Ontario’s “simple” rental agreement that’s mandatory for private residential leases is now in effect across the province.
On Tuesday morning, Premier Kathleen Wynne was at Charles Hastings Co-Op Housing Inc. to explain how the government’s new standard lease will help both tenants and landlords understand their rights and responsibilities and avoid any potential disputes.
— Kathleen Wynne (@Kathleen_Wynne) May 1, 2018
Now, any leases signed on or after April 30, most landlords are required to use the new standard rental lease, which provides an easy to understand template to gather basic information.
This includes things like names and addresses, the total rent and when it is due, and any rules or conditions about the rental unit or building.
The lease applies to all types of residential units, including single and semi-detached houses, apartment buildings, rented condominiums and secondary units (such as basement apartments).
The new lease will reduce the use of illegal terms and potential misunderstandings caused by verbal tenancy agreements, making it easier for landlords to conduct their business and for tenants to understand their rights and responsibilities.
Now when a renter fills out a lease, they won’t be bombarded with rental jargon they don’t understand, as the new lease has simple-to-understand general information on the rights and responsibilities of renting in Ontario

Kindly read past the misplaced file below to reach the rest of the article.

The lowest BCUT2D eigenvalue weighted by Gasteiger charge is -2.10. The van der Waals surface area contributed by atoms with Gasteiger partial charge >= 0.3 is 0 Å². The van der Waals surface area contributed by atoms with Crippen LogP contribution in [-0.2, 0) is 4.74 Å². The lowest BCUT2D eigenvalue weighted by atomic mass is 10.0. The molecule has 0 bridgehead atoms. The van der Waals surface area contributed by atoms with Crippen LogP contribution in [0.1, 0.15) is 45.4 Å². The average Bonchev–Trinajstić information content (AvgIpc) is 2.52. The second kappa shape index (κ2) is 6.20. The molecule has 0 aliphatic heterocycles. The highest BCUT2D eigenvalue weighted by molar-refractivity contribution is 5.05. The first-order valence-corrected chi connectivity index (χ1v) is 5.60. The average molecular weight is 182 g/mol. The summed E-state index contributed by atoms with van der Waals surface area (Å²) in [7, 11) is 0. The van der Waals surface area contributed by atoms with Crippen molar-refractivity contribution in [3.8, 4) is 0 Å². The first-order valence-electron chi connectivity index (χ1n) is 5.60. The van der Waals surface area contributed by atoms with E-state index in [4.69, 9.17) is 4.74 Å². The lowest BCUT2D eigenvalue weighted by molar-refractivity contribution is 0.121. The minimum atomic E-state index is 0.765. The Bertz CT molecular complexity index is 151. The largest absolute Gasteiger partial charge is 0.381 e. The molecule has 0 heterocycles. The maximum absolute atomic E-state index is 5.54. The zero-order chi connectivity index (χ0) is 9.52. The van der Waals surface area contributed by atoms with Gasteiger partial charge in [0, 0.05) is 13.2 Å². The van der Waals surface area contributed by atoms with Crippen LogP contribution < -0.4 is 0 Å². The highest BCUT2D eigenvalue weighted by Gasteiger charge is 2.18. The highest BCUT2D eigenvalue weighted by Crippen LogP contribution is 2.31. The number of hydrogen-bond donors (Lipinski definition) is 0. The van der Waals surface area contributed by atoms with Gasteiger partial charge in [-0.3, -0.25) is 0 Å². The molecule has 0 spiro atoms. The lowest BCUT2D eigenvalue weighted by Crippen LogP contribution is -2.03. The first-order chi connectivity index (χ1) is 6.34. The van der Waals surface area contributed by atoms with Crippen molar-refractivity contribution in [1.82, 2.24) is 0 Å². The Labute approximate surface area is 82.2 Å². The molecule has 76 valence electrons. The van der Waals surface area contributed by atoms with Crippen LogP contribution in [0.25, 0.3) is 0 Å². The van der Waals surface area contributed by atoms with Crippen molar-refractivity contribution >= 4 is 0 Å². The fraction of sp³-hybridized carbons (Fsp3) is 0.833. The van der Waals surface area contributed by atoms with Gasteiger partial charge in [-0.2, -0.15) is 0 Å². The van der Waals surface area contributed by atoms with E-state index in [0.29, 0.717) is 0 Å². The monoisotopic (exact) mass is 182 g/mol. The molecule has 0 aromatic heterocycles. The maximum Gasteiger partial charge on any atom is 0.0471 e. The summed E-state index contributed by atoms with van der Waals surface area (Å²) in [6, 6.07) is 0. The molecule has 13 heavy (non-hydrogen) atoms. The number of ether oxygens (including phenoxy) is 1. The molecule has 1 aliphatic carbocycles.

“We want everyone in Ontario to understand what can and cannot be said in a residential lease. This includes making the lease accessible to both tenants and landlords, as well as those whose first language is not English or French,” said Peter Milczyn, Minister of Housing, in a statement.
If a landlord doesn’t use the standard lease for tenancies that are entered into on or after April 30, 2018, renters are entitled to ask for one.
If the landlord doesn’t provide it within 21 days, the tenant can withhold one month’s rent.
The standard lease guide is available in 23 languages, including English and French.
The new mandatory lease will ensure that more Ontario residents understand their rights and what they are agreeing to when they sign a new lease.